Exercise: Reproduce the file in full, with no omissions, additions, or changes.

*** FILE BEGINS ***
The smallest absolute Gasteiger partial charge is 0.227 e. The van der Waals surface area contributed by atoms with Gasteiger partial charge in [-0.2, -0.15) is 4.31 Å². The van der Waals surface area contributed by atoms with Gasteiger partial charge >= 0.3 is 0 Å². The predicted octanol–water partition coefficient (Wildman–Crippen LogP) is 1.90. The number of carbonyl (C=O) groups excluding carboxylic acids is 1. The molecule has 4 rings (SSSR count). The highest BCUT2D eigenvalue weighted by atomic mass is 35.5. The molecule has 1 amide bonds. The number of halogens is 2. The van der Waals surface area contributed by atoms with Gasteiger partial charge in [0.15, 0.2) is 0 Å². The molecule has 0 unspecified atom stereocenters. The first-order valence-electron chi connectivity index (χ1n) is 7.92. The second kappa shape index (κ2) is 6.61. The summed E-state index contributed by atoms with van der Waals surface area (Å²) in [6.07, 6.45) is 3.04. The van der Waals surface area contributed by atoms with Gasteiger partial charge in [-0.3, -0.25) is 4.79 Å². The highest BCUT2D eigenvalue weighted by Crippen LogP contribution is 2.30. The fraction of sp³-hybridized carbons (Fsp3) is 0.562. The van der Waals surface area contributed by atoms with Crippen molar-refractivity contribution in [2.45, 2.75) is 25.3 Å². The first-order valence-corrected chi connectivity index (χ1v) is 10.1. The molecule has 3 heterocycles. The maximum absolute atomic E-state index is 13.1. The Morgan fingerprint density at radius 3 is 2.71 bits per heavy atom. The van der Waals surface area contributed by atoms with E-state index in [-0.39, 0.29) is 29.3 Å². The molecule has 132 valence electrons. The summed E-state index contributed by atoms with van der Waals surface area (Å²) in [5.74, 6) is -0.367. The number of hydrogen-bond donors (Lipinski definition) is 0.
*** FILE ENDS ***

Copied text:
The smallest absolute Gasteiger partial charge is 0.227 e. The van der Waals surface area contributed by atoms with Gasteiger partial charge in [-0.2, -0.15) is 4.31 Å². The van der Waals surface area contributed by atoms with Gasteiger partial charge >= 0.3 is 0 Å². The predicted octanol–water partition coefficient (Wildman–Crippen LogP) is 1.90. The number of carbonyl (C=O) groups excluding carboxylic acids is 1. The molecule has 4 rings (SSSR count). The highest BCUT2D eigenvalue weighted by atomic mass is 35.5. The molecule has 1 amide bonds. The number of halogens is 2. The van der Waals surface area contributed by atoms with Gasteiger partial charge in [0.15, 0.2) is 0 Å². The molecule has 0 unspecified atom stereocenters. The first-order valence-electron chi connectivity index (χ1n) is 7.92. The second kappa shape index (κ2) is 6.61. The summed E-state index contributed by atoms with van der Waals surface area (Å²) in [6.07, 6.45) is 3.04. The van der Waals surface area contributed by atoms with Gasteiger partial charge in [-0.3, -0.25) is 4.79 Å². The highest BCUT2D eigenvalue weighted by Crippen LogP contribution is 2.30. The fraction of sp³-hybridized carbons (Fsp3) is 0.562. The van der Waals surface area contributed by atoms with Crippen molar-refractivity contribution in [2.45, 2.75) is 25.3 Å². The first-order valence-corrected chi connectivity index (χ1v) is 10.1. The molecule has 3 heterocycles. The maximum absolute atomic E-state index is 13.1. The Morgan fingerprint density at radius 3 is 2.71 bits per heavy atom. The van der Waals surface area contributed by atoms with E-state index in [-0.39, 0.29) is 29.3 Å². The molecule has 132 valence electrons. The summed E-state index contributed by atoms with van der Waals surface area (Å²) in [5.74, 6) is -0.367. The number of hydrogen-bond donors (Lipinski definition) is 0.